Sorry I’ve not done a proper post in a while. Usual excuses plus some unusual ones, but anyway – on with the show.
Firstly, I want to say a huge “thank you” to everyone for the amazing response and kind words about my new album, Reflections. It’s been lovely to hear that people are enjoying it. I thought I’d use this post to take you through the album a little.
I first thought about making this album as I was writing The Forest. I knew I was going to be in the studio with a fantastic string quartet and thought to myself, “Why not record a second album at the same time?!” Yeah, not much work at all… I adore strings. They are my favourite instrument family. Cellos are probably my favourite instrument of all time.
I had a few pieces already written (this post will follow the timeline of when the pieces were written, not the order they appear on the album). The first was Dan and Lizzie, an imaginatively named piece written for the signing of the register at my eldest brother Dan’s wedding (can you guess his wife’s name?!). The second, my first string quartet, I wrote for my friends’ Chloë and Simon’s wedding and had always wanted to record. It starts with a lively, syncopated movement followed by a slow, more romantic section, and it ends with a busy, mostly pizzicato (plucked) movement, the middle of which has some portamento (sliding). I asked the players to play it as if they were drunk – it was a wedding, after all.
I thought I should write a second one as it had been so long and I had enjoyed the first so much, so I wrote String Quartet No. 2 (again, I hope you’ll notice the imagination that goes into my track names). When I played this one to a friend of mine he said it was “like a rock n roll quartet”. I rather like that! In the final movement, there is a nod to my favourite composer, Dmitri Shostakovich – can you spot it?
Okay, I’ll tell you. There is a way of using musical notes to spell things out called cryptograms. Many composers have put messages into their music, mostly their own names. Bach did it using B♭, A, C and B♮. In German musical notation, B♮ is written as H (B♭ is B) and E flat is written as Es (S). So B♭, A, C, B♮ = BACH. Shostakovich used D, E♭, C, B♮, or “D.SCH,” so I put those notes in, played in unison, as a nod to him. You can hear it just before the players stamp their feet. The first time they did this, it nearly knocked the microphones over, so they had to be a little more gentle with their stamping in subsequent takes.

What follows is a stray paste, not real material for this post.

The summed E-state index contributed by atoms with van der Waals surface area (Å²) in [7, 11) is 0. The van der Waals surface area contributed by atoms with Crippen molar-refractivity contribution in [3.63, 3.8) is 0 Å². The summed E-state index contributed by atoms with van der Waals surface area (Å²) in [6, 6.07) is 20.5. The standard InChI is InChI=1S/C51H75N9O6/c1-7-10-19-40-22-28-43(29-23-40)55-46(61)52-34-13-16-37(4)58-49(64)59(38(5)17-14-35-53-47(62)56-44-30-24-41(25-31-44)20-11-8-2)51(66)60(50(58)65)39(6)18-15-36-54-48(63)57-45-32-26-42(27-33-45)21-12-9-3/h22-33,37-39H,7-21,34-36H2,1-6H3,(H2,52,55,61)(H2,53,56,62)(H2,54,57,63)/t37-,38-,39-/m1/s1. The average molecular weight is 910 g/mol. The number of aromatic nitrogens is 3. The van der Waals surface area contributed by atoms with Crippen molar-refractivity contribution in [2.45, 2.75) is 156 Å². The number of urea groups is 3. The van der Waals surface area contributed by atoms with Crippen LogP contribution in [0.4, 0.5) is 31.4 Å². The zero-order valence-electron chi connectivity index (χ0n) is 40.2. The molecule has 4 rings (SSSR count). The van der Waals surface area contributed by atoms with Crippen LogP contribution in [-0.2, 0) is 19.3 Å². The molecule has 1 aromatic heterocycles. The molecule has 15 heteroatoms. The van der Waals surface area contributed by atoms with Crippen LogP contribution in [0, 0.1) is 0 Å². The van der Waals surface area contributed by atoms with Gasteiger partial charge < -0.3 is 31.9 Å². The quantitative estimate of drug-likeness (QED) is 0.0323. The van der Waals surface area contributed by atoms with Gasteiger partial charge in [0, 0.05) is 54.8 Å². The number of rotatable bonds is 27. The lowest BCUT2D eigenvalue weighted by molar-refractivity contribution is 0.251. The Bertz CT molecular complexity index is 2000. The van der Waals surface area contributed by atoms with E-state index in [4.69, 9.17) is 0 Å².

The first movement of the title piece from the album started life as part of a score for a TV show I did many years ago. It wasn’t used in the show, so I decided to rework it into a new piece. The other two movements just followed on from there. It became a very introspective piece, hence the title.
Finally, there is an “acoustic” version of Abundant Life from The Forest. I included this because, when we were mixing the albums, fabulous mix engineer Joe Rubel had muted all the synths and electronics and was concentrating on the balance of the strings and piano. He turned to me and said, “You know, this is pretty cool as an acoustic version”. As we listened, I realised it worked rather nicely without the additional elements and decided to included it on Reflections as a sort of “bonus track”.
I’m really proud of this album. I think it’s some of the most “me” music I’ve ever written and I hope you enjoy listening to it as much as I enjoyed writing and recording it.
Reflections is now available to buy online via iTunes, Amazon and many more – and to stream on Apple Music, Spotify and other streaming platforms.
A huge thank you to the incomparable Laurie Anderson, Peter Gregson, Kirsty Mangan, Angus MacRae and Sara Wolstenholme for their amazing performances, to Joe Rubel for his fantastic engineering and mixing, and to John Webber at Air Studios for his amazing mastering skills.